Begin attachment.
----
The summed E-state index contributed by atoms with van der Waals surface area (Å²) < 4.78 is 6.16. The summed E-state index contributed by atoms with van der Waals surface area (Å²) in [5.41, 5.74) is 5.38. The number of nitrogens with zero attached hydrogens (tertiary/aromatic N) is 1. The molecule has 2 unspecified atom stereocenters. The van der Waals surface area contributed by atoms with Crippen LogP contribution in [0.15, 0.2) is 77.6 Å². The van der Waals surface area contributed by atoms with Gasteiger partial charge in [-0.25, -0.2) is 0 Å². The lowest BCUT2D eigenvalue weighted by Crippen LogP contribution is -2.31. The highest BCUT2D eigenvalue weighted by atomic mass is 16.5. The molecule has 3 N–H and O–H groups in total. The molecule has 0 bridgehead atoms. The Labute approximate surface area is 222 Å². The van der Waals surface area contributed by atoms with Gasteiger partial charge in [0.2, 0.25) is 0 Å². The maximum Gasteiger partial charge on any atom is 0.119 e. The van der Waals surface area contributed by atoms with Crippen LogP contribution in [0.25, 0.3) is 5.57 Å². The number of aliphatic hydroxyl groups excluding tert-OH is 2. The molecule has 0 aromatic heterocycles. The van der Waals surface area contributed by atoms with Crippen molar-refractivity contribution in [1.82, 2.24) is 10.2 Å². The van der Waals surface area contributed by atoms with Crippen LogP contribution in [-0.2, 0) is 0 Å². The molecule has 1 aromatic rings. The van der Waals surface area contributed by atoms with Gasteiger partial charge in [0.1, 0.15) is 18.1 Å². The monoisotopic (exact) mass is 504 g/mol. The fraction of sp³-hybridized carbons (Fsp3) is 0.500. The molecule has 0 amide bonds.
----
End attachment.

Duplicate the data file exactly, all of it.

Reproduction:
The summed E-state index contributed by atoms with van der Waals surface area (Å²) < 4.78 is 6.16. The summed E-state index contributed by atoms with van der Waals surface area (Å²) in [5.41, 5.74) is 5.38. The number of nitrogens with zero attached hydrogens (tertiary/aromatic N) is 1. The molecule has 2 unspecified atom stereocenters. The van der Waals surface area contributed by atoms with Crippen LogP contribution in [0.15, 0.2) is 77.6 Å². The van der Waals surface area contributed by atoms with Gasteiger partial charge in [-0.25, -0.2) is 0 Å². The lowest BCUT2D eigenvalue weighted by Crippen LogP contribution is -2.31. The highest BCUT2D eigenvalue weighted by atomic mass is 16.5. The molecule has 3 N–H and O–H groups in total. The molecule has 0 bridgehead atoms. The Labute approximate surface area is 222 Å². The van der Waals surface area contributed by atoms with Gasteiger partial charge in [0.2, 0.25) is 0 Å². The maximum Gasteiger partial charge on any atom is 0.119 e. The van der Waals surface area contributed by atoms with Crippen LogP contribution in [0.25, 0.3) is 5.57 Å². The number of aliphatic hydroxyl groups excluding tert-OH is 2. The molecule has 0 aromatic heterocycles. The van der Waals surface area contributed by atoms with Crippen molar-refractivity contribution in [1.82, 2.24) is 10.2 Å². The van der Waals surface area contributed by atoms with Crippen LogP contribution in [-0.2, 0) is 0 Å². The molecule has 1 aromatic rings. The van der Waals surface area contributed by atoms with Gasteiger partial charge in [0.1, 0.15) is 18.1 Å². The monoisotopic (exact) mass is 504 g/mol. The fraction of sp³-hybridized carbons (Fsp3) is 0.500. The molecule has 0 amide bonds.